RALEIGH, N.C. (WNCN) — A team of researchers found “extremely limited” secondary spread of COVID-19 in its study of the K-12 schools across North Carolina that followed mitigation measures including masking and distancing.

The study by the ABC Science Collaborative, a joint effort from researchers at Duke University and the University of North Carolina, found just 32 cases of secondary transmission in schools among roughly 90,000 students and staff in 11 districts across the state with in-person instruction over nine weeks last fall.


“I would like to think that parents can look at the study and draw a lot of confidence from it,” said Dr. Bob Grimesey, superintendent of Moore County Schools, one of the districts taking part in the study.

The researchers found there were 773 lab-confirmed COVID-19 infections acquired via the community, and wrote that they expected up to 900 infections in schools if secondary transmission were as common there as in the community.

Instead, through contact tracing, they found about 30 times fewer school-related cases than anticipated.

The key, one of the lead researchers told CBS 17 News, is adherence to and enforcement of the mitigation strategies of masking, distancing and hand-washing.

“Transmission is low in the setting — having the ‘Three Ws,’ following the mitigation strategies, that’s what should be taken away,” said Dr. Kanecia Zimmerman of the Duke Clinical Research Institute, one of the lead researchers of the study.

“Whether the absolute numbers are 32 or 320, they still are less than what we would have expected out in the community,” she added. “The message is consistent with what’s been seen in the (United Kingdom), what’s been seen in other places in the United States. Even when there was a lot of very robust contact tracing, very robust testing, the message has been the same.”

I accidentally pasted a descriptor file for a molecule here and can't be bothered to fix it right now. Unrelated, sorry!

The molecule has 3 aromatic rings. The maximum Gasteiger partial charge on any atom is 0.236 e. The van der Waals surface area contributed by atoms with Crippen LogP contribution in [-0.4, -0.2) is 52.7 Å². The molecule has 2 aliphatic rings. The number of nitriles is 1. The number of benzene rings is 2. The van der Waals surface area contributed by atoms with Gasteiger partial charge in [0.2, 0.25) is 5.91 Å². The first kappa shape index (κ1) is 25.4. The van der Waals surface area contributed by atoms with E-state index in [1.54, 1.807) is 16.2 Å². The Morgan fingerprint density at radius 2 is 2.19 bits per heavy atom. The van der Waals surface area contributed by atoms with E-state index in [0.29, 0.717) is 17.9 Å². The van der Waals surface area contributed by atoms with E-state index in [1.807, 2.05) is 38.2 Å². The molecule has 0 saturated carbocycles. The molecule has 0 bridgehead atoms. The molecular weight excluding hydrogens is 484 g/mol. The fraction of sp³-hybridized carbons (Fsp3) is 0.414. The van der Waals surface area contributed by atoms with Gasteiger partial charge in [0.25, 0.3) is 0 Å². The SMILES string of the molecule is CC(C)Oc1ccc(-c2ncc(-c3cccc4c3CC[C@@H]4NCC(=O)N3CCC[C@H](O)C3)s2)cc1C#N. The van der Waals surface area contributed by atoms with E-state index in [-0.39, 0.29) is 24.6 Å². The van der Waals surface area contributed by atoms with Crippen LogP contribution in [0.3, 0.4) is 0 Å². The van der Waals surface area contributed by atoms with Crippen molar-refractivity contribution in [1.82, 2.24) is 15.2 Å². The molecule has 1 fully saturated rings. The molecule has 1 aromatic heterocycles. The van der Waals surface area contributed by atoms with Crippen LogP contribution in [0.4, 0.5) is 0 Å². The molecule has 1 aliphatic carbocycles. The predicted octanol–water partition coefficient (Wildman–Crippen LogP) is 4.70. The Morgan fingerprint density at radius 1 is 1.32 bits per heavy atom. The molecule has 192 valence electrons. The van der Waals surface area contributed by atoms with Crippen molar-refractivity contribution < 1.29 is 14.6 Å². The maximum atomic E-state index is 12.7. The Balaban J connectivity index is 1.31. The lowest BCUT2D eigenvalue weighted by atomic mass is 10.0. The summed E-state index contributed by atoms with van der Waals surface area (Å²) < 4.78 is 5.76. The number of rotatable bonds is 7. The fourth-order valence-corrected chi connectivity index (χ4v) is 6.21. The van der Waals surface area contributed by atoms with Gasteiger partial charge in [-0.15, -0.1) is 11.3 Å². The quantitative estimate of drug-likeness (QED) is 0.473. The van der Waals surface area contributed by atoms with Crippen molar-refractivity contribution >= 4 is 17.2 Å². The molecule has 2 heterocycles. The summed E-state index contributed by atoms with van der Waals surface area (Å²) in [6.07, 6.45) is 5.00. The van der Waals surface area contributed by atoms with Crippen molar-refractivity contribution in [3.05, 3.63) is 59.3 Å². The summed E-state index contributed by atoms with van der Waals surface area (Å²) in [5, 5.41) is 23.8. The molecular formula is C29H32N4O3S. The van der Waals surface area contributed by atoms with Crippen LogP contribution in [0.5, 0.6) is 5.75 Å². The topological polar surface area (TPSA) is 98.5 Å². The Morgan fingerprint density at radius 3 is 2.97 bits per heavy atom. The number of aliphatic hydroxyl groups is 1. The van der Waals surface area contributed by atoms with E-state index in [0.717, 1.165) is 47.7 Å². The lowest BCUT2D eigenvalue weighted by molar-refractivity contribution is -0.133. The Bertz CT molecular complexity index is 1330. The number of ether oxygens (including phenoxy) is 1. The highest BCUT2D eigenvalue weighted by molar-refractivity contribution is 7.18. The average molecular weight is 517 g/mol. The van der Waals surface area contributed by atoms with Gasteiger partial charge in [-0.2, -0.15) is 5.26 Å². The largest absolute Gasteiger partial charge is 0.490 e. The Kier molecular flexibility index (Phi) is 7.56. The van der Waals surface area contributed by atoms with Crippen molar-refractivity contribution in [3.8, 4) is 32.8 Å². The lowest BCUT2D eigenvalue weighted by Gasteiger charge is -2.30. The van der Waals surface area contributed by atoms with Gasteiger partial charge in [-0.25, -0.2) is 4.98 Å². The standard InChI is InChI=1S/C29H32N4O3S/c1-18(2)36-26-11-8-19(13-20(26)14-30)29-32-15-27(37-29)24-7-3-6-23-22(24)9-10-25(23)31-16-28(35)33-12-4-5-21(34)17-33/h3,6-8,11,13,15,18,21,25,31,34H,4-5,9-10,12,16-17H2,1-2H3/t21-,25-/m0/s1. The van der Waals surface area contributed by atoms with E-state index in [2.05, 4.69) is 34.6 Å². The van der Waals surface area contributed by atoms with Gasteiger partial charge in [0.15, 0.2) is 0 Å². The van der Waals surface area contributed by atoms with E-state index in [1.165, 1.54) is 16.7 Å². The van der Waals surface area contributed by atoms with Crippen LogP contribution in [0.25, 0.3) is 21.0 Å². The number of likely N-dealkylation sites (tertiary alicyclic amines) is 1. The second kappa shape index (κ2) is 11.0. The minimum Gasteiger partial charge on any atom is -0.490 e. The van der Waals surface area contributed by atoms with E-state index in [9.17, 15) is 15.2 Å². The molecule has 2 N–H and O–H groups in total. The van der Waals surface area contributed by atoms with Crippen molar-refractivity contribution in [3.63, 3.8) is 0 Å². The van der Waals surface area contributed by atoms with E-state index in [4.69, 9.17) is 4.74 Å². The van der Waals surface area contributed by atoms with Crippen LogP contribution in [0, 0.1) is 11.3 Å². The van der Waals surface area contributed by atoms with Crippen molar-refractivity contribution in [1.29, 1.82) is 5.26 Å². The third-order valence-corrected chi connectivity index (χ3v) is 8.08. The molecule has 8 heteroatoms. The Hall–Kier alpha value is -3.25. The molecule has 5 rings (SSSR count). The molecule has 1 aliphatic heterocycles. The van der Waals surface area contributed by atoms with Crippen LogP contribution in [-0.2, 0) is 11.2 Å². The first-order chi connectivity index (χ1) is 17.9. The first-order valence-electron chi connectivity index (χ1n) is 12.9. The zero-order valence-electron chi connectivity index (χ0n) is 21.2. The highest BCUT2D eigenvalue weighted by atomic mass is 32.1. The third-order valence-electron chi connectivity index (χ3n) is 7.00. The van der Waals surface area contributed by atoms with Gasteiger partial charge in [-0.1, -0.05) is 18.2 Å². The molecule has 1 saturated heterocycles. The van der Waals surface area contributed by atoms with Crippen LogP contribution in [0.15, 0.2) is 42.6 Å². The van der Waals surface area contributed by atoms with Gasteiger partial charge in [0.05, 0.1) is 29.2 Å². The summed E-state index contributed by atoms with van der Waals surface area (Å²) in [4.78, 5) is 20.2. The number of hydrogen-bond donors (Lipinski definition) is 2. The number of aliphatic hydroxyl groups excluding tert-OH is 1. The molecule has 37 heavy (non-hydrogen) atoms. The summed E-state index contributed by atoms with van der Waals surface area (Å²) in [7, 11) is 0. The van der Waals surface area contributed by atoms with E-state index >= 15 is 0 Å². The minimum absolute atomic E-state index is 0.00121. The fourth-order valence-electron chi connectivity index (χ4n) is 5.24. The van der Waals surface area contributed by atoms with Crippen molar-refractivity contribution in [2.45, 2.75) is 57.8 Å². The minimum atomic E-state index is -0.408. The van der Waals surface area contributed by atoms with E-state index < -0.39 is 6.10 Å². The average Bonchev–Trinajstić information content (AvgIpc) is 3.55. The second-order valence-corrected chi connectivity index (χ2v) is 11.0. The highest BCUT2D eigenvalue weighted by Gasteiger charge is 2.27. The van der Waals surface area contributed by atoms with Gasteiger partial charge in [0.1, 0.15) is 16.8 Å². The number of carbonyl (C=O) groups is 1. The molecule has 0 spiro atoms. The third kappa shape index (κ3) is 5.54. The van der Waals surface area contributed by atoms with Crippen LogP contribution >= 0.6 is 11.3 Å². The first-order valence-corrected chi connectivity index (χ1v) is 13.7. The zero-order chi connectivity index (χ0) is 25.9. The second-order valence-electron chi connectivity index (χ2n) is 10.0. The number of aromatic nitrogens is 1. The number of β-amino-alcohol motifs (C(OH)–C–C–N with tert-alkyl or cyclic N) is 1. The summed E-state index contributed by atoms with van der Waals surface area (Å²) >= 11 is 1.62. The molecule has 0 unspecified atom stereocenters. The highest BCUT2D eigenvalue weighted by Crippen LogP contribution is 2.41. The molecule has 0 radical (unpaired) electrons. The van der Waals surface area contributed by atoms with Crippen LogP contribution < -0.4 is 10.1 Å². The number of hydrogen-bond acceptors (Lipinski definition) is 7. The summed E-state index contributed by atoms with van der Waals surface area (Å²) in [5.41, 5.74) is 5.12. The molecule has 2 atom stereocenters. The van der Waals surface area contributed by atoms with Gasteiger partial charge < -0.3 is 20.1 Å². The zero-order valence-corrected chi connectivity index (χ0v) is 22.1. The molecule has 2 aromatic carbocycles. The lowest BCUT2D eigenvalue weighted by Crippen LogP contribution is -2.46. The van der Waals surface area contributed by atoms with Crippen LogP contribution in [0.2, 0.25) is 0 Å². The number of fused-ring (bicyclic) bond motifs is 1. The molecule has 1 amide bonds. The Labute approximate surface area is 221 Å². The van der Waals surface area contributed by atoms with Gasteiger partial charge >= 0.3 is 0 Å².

Six of the 32 cases were in pre-K with 11 in elementary schools, six in middle schools and five in high schools. Another four were in schools with students in all 13 grades.

The study does come with limitations. Participation in ABC is voluntary and not every district took part — 56 of the state’s 115 districts joined the collaborative in August — and those involved already may have been more likely to enforce adherence to those preventative measures. And because testing is not required to return to schools in the state, the researchers couldn’t make sure everyone was tested.

“But we do know that in the setting of schools, contact tracing’s going to be pretty good,” Zimmerman said. “We are motivated, and we know who’s in the school building, and testing’s going to be at least as good as it is in the community. 

“The remarkable thing is that transmission was really low,” she added. “And even if you bar the numbers — like, times 10, let’s assume we missed a lot of cases. It’s still lower than what we were seeing in the setting of the community.”

The study will be published by the American Academy of Pediatrics.

CBS 17’s Joedy McCreary has been tracking COVID-19 figures since March 2020, compiling data from federal, state, and local sources to deliver a clear snapshot of what the coronavirus situation looks like now and what it could look like in the future.